N.W.T.'s public health officer is advising all women who are 26 weeks or more pregnant to get vaccinated for whooping cough, due to an ongoing outbreak in the territory.

There were 21 confirmed cases of pertussis, also known as whooping cough, in N.W.T. in 2015. They were in the Tlicho region, Hay River, Yellowknife and the Beaufort Delta. In a news release, the office of the chief public health officer says the majority of these cases were linked to travel outside the N.W.T.

Flu Vaccine

N.W.T.'s public health officer is advising all women who are 26 weeks or more pregnant to get vaccinated for whooping cough, due to an ongoing outbreak in the territory. (Tony Talbot/AP)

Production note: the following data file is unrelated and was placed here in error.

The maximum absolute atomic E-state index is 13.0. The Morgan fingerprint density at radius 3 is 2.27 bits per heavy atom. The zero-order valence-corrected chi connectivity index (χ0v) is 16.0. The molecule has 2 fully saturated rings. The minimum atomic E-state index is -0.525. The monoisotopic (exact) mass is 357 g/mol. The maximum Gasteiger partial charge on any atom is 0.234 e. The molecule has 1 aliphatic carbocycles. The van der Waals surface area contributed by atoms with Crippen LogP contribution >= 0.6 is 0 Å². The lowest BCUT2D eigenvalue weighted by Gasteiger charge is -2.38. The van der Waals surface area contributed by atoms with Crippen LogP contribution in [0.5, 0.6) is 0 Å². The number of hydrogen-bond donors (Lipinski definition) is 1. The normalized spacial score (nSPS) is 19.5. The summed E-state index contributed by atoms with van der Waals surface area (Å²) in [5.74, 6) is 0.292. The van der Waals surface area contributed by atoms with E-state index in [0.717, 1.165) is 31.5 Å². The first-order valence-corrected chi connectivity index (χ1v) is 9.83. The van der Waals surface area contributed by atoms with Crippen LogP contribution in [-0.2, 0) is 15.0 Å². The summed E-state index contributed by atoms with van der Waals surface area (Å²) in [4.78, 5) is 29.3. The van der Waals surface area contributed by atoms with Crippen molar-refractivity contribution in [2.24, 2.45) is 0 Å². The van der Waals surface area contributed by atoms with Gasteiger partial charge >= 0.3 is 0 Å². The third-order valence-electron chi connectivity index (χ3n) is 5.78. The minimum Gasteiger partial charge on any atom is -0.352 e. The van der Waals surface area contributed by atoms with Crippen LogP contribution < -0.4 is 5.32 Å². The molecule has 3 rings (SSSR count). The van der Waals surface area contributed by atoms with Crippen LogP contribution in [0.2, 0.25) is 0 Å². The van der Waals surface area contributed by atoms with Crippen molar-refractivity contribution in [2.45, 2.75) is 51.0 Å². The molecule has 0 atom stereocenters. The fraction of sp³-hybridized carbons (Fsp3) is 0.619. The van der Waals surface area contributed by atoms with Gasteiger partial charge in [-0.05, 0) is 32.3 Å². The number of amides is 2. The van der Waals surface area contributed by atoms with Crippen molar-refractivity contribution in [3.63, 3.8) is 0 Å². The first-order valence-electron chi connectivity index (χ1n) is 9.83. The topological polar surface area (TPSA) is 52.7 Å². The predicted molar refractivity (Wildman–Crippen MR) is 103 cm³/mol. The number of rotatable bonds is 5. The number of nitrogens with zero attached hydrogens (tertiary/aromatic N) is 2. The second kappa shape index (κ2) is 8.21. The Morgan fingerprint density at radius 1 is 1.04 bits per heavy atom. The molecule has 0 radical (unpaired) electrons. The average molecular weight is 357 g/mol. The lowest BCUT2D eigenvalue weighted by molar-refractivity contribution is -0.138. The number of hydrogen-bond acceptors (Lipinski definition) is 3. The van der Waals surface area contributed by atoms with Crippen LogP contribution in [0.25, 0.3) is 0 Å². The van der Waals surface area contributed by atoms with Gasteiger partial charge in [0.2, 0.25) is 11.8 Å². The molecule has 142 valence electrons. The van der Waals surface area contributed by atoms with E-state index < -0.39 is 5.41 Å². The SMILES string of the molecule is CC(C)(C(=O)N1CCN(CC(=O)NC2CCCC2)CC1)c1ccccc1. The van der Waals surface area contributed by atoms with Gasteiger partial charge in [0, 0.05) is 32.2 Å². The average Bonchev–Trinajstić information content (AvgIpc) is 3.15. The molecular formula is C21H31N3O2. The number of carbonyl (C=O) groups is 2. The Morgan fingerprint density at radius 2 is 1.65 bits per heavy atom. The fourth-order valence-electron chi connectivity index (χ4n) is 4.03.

There has been one confirmed case so far in 2016.

For the duration of the outbreak, N.W.T.'s public health officer is advising all pregnant women 26 weeks or greater to get vaccinated, regardless of their current immunization status, due to the potential for serious complications for infants under one year who get whooping cough.

The infection is transmitted though sneezing and coughing. Symptoms include a persistent cough, fever, runny nose and sneezing. The illness can be serious for babies under one year and people with weakened immune systems.

Confirmed cases are treated with antibiotics for the infected individuals and household contacts.

The release says an outbreak was declared in the Yellowknife region in November, and reinstated in January for all of the Northwest Territories.